9. The words “ready”. and “willing”. imply that the person was prepared to carry out the terms of the contact. The distinction between “readiness”. and “willingness”. is that the former refers to financial capacity and the latter to the conduct of the plaintiff wanting performance. Generally, readiness is backed by willingness.
10. In N.P. Thirugnanam v. Dr. R. Jagan Mohan Rao & Ors. [JT1995(5) SC553:
1995. (5) SCC115 at para 5, this Court held: “.....Section 16(c) of the Act envisages that plaintiff must plead and prove that he had performed or has always been ready and willing to perform the essential terms of the contract which are to be performed by him, other than those terms the performance of which has been prevented or waived by the defendant. The continuous readiness and willingness on the part of the plaintiff is a condition precedent to grant the relief of specific performance. This circumstance is material and relevant and is required to be considered by the court while granting or refusing to grant the relief. If the plaintiff fails to either aver or prove the same, he must fail. To adjudge whether the plaintiff is ready and willing to perform his part of the contract, the court must take into consideration the conduct of the plaintiff prior and subsequent to the filing of the suit alongwith other attending circumstances. The amount of consideration 14 which he has to pay to the defendant must of necessity be proved to be available. Right from the date of the execution till date of the decree he must prove that he is ready and has always been willing to perform his part of the contract. As stated, the factum of his readiness and willingness to perform his part of the contract is to be adjudged with reference to the conduct of the party and the attending circumstances. The court may infer from the facts and circumstances whether the plaintiff was always ready and willing to perform his part of the contract.”. 11. In P.D'Souza v. Shondrilo Naidu [JT2004(6) SC126:
2004. (6) SCC649 paras 19 and 21, this Court observed: “It is indisputable that in a suit for specific performance of contract the plaintiff must establish his readiness and willingness to perform his part of contract. The question as to whether the onus was discharged by the plaintiff or not will depend upon the facts and circumstance of each case. No strait-jacket formula can be laid down in this behalf.... The readiness and willingness on the part of the plaintiff to perform his part of contract would also depend upon the question as to whether the defendant did everything which was required of him to be done in terms of the agreement for sale.”. 12. Section 16(c) of the Specific Relief Act, 1963 mandates “readiness and willingness”. on the part of the plaintiff and it is a condition precedent for obtaining relief of grant of specific performance. It is also clear that in a suit for specific performance, the plaintiff must allege and prove a continuous “readiness and willingness”. to perform the contract on his part from the date of the contract. The onus is on the plaintiff. It has been rightly considered by this Court in R.C. Chandiok & Anr. v. Chuni Lal Sabharwal & Ors [1970 (3) SCC140 that “readiness and willingness”. cannot be treated as a straight jacket formula. This has to be determined from the entirety of the facts and circumstances relevant to the intention and conduct of the party concerned. It is settled law that even in the absence of specific plea by the opposite party, it is the mandate of the statute that plaintiff has to comply with Section 16(c) of the Specific Relief Act and when there is non-compliance with this statutory mandate, the Court is not bound to grant specific performance and is left with no other alternative but to dismiss the suit. It is also clear that readiness to perform must be established throughout the relevant points of time. “Readiness and willingness”. to perform the part of the contract has to be determined ascertained from the conduct of the parties.”
. 15 It is also significant to notice that despite introducing condition, which was not agreed between the parties on 16.08.1980 neither the plaintiff himself was present nor PW-4 Keval Chand had even instructed his Advocate Jugraj Jain to purchase the stamps for execution of sale deed, which two aspects are necessary ingredients for the purpose of execution of sale deed. The fact that plaintiff got issued notice on 20.08.1980, which was immediately replied by the defendant on 25.08.1980 (Exhibit-4) specifically denying the contents of the notice cannot be taken as a singular fact to show his readiness and willingness in view of statement of Keval Chand insisting for documents, which were not in power and possession of the defendant and, regarding which, there was no agreement as PW- 5 Jugraj Jain has specifically admitted in the cross-examination that the sale deed was to be executed based on the settlement Parcha, which was available on 16.08.1980. In view of the above, it cannot be said that the plaintiff was ready and willing to perform his part of the contract. The finding of the trial court that it was agreed between the parties on 16.08.1980 that the documents would be produced within 2-3 days and on the said date the sale deed would be executed and as it cannot be said that Keval Chand was not ready with the money, he was not ready and willing to perform his part of the contract. The said finding recorded by the trial court is wholly in ignorance of the categorical statement in cross-examination by PW-5, who of all the witnesses is the most independent witness being an Advocate, produced by the plaintiff and being a privy to the terms of agreement, having himself got the document 16 (Exhibit-1) drafted. The further basis of the trial court on account of so called availability of balance consideration with Keval Chand is not sufficient for coming to the conclusion that he was ready and willing to perform his part of the contract as it has been found that the demand of 'other documents' was introduction of a term, which was not agreed between the parties and was clear reflection of fact that the plaintiff/Keval Chand was not ready to complete the transaction in true spirit of the terms agreed between the parties and, therefore, the finding recorded by the trial court on issue No.1 being perverse is set aside. So far as the fact as to whether the time was essence of the contract or not, the Constitution Bench of Hon'ble Supreme Court in Smt. Chand Rani v. Smt. Kamal Rani : AIR1993SC1742laid down as under:-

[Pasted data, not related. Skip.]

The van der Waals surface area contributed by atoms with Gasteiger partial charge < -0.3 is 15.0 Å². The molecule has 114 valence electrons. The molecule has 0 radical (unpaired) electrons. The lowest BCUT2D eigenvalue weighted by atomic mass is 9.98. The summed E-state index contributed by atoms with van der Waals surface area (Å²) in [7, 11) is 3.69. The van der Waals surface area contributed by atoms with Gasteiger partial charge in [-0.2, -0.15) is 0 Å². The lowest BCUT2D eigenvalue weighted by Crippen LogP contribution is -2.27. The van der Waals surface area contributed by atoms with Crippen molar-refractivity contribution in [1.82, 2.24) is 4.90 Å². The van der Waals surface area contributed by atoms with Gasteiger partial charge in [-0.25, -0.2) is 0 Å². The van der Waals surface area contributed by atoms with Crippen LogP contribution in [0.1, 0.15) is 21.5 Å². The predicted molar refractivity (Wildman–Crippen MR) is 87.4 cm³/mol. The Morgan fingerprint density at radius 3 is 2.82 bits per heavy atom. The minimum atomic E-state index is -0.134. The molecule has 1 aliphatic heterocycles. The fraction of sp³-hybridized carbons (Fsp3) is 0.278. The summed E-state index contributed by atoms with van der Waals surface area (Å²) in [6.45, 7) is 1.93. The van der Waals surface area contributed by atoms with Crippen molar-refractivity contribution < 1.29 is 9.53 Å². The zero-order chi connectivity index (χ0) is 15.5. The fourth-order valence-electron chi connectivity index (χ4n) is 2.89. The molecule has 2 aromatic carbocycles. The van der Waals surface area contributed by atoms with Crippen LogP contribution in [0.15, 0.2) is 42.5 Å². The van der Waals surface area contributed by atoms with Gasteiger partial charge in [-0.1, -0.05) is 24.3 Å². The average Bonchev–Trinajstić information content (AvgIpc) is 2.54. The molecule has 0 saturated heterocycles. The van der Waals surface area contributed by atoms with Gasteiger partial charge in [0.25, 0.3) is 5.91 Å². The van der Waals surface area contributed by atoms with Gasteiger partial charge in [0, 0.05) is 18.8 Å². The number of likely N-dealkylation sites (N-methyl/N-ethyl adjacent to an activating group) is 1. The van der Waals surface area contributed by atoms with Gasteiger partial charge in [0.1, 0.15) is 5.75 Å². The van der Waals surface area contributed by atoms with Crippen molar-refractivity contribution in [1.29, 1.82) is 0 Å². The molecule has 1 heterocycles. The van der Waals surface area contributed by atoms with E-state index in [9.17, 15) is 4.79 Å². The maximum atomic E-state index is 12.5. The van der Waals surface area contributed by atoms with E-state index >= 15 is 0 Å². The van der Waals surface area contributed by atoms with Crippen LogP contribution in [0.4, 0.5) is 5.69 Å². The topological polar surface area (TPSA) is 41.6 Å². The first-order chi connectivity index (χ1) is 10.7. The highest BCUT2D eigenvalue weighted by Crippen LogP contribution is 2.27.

“24. From an analysis of the above case-law it is clear that in the case of sale of immovable property there is no presumption as to time being the essence of the contract. Even if it is not of the essence of the contract the Court may infer that it is to be performed in a reasonable time if the conditions are :
1. from the express terms of the contract; 2. from the nature of the property; and 3. from the surrounding circumstances, for example : the object of making the contract.”
. However, in the facts of the case, the Hon'ble Supreme Court came to the conclusion that if the purchaser was not willing to make payment of amount within specified time without fulfillment of some conditions, which was contrary to agreement, the purchaser was not entitled to specific performance of contract. The said judgment has been followed in the case of Balasaheb Dayandeo Naik (supra) and Smt. Swarnam 17 Ramachandra (supra) cited by learned counsel for the respondent. In the present case, though 15.08.1980 was indicated as the date by which the payment was required to be made by the plaintiff, the fact that a meeting took place on 16.08.1980 and the notice was sent on 20.08.1980 by the plaintiff shows that, even if, the time was essence of the contract, it cannot be said that in the present case there is any reason to come to a conclusion that as the consideration was not paid by 15.08.1980 the agreement came to an end, therefore, the finding on issue No.2 recorded by the trial court does not call for any interference. In view of the above discussion, the judgment and decree passed by the trial court cannot be sustained and the same is, therefore, reversed and set aside. The suit filed by the plaintiff for specific performance of agreement dated 03.07.1980 is dismissed. As the plaintiff has not made any prayer for refund of deposit of Rs.1,000/- in the plaint, in view of the bar created by Section 22 (2) of the Specific Relief Act, 1963 the said relief cannot be granted to the plaintiff. The amount, if any, deposited by the plaintiff as noticed in order dated 25.08.1987 (supra) and placed in fixed deposit by the trial court shall be refunded back to the plaintiff alongwith the interest earned on the said fixed deposit within a period of three weeks. The appeal is allowed in the above terms. No costs. (ARUN BHANSALI), J.